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After you left Tesco, did the car emit smoke from the exhaust. A diesel running petrol will and if it was 100% full of petrol then you would surely have had this happen at this stage. Even you hubby running around for 6 days would have noticed this............so would other drivers and the police.
Burnt out glows......... maybe if they did not see any fuel during a period of difficult starting, they just might have burnt out then but otherwise............... cant explain why it should start easier when cold............cant explain. garage replaced the fuel pump...................normally they will clamp rubber pipes, if fitted, when doing this so why does he add fuel.............plus any garage that I know always charge (look at bill or phone them) even if they add a gallon.............I would have thought if he was a puka mechanic, when changing the pump would tell diesel from petrol not only by the smell but when hunting down the spec for the new pump.
Inspector Morse, Frost, Poirot and Dalgalish must be engaged on this one............no, no ITS gotta be Diesel and Pascoe
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IIRC, a diesel won't run on pure petrol. A mixture of up to about 5/1 where the majority is diesel, yes.

My first thought is why didn't the first mechanic smell/feel/notice the petrol when changing the pump? They're very different substances.
Second one is petrol wrecks things like pumps - it doesn't lubricate in the same way as diesel.
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wrote:

True enough. There would have been all sorts of ungodly and very noticible consequences to attempting pure petrol in a compression ignition engine. Pump gas has a problem with 12:1 compression, much more of an issue with say 27 or 30:1.
Matt
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Uh, yeah at that compression it preignites or "diesels". But gas has so little heat value compared to diesel fuel it has almost no power.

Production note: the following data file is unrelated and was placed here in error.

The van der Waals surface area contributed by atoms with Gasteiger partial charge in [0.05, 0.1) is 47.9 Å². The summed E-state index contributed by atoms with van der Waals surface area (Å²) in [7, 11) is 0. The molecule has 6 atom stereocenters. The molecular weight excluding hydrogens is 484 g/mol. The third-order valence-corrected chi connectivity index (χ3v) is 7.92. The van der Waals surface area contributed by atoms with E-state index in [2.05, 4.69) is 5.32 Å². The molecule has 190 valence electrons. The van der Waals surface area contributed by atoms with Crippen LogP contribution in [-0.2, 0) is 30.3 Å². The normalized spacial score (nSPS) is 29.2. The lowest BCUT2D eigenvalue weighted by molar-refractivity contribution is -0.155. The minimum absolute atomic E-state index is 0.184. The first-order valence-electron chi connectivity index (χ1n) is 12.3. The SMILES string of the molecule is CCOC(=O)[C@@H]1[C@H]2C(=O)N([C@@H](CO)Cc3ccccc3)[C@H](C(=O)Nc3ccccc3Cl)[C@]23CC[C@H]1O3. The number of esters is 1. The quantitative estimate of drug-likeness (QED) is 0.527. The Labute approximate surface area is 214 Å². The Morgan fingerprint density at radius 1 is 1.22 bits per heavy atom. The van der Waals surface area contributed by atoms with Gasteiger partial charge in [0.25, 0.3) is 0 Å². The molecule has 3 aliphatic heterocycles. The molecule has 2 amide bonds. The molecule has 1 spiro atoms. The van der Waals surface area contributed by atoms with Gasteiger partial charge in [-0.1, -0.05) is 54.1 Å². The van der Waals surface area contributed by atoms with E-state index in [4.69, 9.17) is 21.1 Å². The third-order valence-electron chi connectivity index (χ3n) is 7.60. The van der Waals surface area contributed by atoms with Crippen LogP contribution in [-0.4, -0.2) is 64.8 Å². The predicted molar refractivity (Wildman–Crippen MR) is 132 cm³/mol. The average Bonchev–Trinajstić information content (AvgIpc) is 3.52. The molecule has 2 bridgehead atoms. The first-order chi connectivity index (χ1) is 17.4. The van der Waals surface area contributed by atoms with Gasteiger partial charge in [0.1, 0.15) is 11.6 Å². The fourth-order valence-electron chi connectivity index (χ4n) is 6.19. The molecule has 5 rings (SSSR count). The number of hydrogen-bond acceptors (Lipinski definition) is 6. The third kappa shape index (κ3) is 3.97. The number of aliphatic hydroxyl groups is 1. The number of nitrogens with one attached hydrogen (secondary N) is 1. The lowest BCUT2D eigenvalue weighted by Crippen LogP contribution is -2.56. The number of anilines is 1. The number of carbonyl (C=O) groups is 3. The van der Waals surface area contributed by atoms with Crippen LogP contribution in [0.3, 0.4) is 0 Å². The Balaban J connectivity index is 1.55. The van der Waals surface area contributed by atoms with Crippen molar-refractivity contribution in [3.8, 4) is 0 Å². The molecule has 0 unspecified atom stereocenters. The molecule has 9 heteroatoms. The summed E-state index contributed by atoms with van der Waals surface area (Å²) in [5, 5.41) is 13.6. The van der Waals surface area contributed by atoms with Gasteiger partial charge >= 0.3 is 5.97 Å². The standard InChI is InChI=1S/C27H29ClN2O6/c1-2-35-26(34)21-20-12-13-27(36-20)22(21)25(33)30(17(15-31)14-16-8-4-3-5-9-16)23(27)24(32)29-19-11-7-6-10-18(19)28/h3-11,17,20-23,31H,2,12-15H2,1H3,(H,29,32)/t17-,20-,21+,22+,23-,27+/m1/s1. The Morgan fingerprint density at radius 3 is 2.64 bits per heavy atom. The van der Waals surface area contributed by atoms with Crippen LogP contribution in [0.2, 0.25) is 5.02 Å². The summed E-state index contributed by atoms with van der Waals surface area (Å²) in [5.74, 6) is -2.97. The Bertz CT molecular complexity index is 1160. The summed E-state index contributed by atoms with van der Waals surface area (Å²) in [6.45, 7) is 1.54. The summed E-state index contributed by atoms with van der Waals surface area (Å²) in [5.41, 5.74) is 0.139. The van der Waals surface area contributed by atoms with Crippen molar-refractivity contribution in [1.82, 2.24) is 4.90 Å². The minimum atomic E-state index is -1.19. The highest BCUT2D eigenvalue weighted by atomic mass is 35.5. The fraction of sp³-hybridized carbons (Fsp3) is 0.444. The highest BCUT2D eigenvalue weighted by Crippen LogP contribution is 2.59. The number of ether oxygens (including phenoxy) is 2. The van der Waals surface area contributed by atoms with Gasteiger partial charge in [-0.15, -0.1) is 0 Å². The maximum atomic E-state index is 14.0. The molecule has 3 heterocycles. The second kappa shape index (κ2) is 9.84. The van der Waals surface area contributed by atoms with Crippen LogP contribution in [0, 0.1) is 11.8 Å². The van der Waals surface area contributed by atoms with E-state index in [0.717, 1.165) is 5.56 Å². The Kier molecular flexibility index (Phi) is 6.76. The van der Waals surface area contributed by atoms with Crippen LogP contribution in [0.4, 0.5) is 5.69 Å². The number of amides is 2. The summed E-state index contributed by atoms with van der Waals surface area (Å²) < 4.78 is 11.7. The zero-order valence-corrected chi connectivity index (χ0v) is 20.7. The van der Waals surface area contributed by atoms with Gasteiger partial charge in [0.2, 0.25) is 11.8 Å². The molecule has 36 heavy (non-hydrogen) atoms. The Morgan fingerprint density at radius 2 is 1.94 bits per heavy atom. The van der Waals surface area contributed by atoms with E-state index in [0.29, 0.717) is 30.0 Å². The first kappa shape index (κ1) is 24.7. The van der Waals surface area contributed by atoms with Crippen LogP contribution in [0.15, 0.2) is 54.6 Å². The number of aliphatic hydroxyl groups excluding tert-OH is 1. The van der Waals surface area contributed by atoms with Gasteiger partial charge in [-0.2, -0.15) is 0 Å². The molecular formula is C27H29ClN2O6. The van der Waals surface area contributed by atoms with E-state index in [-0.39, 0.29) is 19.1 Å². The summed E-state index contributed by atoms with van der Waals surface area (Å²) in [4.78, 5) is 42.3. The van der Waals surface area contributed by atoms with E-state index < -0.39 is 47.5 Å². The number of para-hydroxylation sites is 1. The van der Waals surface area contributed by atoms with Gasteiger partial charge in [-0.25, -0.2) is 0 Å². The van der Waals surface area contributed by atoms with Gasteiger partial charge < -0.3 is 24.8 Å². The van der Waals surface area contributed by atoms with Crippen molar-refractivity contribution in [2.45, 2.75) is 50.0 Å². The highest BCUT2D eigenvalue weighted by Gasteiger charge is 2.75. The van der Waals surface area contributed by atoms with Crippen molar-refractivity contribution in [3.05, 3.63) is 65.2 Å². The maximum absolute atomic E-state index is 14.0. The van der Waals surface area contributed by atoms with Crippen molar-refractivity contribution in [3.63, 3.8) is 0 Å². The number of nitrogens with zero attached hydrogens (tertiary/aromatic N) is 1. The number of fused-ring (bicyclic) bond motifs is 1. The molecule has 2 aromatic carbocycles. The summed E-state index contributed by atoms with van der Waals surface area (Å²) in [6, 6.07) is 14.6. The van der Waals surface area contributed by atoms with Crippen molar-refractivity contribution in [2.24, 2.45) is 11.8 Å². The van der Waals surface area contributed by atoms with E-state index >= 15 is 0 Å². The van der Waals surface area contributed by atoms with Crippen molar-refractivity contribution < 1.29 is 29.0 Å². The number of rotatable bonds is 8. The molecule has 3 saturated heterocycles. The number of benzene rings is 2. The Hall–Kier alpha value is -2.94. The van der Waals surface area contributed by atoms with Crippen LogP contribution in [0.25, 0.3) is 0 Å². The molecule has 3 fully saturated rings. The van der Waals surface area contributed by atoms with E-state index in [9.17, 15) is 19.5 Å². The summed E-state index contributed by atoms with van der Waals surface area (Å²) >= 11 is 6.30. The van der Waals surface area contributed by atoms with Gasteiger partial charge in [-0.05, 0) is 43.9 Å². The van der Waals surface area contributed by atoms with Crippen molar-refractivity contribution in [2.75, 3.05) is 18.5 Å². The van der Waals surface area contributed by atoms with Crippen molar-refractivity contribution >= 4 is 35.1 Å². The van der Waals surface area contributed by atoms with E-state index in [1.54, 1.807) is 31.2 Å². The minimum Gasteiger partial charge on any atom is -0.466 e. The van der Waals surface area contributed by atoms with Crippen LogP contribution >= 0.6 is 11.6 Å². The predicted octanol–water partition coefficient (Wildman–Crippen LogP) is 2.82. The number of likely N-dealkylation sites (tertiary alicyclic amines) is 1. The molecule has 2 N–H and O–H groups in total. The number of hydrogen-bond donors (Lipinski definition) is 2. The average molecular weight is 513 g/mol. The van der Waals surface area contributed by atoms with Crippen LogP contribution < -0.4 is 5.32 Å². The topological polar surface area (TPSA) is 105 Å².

You can run up to half gas half disel but it'll be slow as hell. But this is what was recommended by Germany in days of yore before we knew how to keep #2 diesel liquid at (very) cold temperatures.
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wrote:

If will preignite or "pink", although this early would be very rough indeed.

temperature - the compression will not raise the temperature as high if you start as -40C as opposed to +20C.
Fortunately for history this technique did not work very well, so the panzers stayed put while the Siberians outflanked them, the Soviets apparently also developed diesel that did not congeal first.
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The UK didn't have any diesel vehicles in WW2 - tanks were petrol. Mainly to need only the one fuel supply in the field. The Germans were forced to develop diesels for both tanks and some aircraft - as petrol was in shorter supply for them. Wonder what Soviet tanks ran on?
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wrote in message(snip)
Somehow, I don't think Dave will be able to take advantage - unless he neglected to file for his 2002 US federal tax refund!!
Tom K.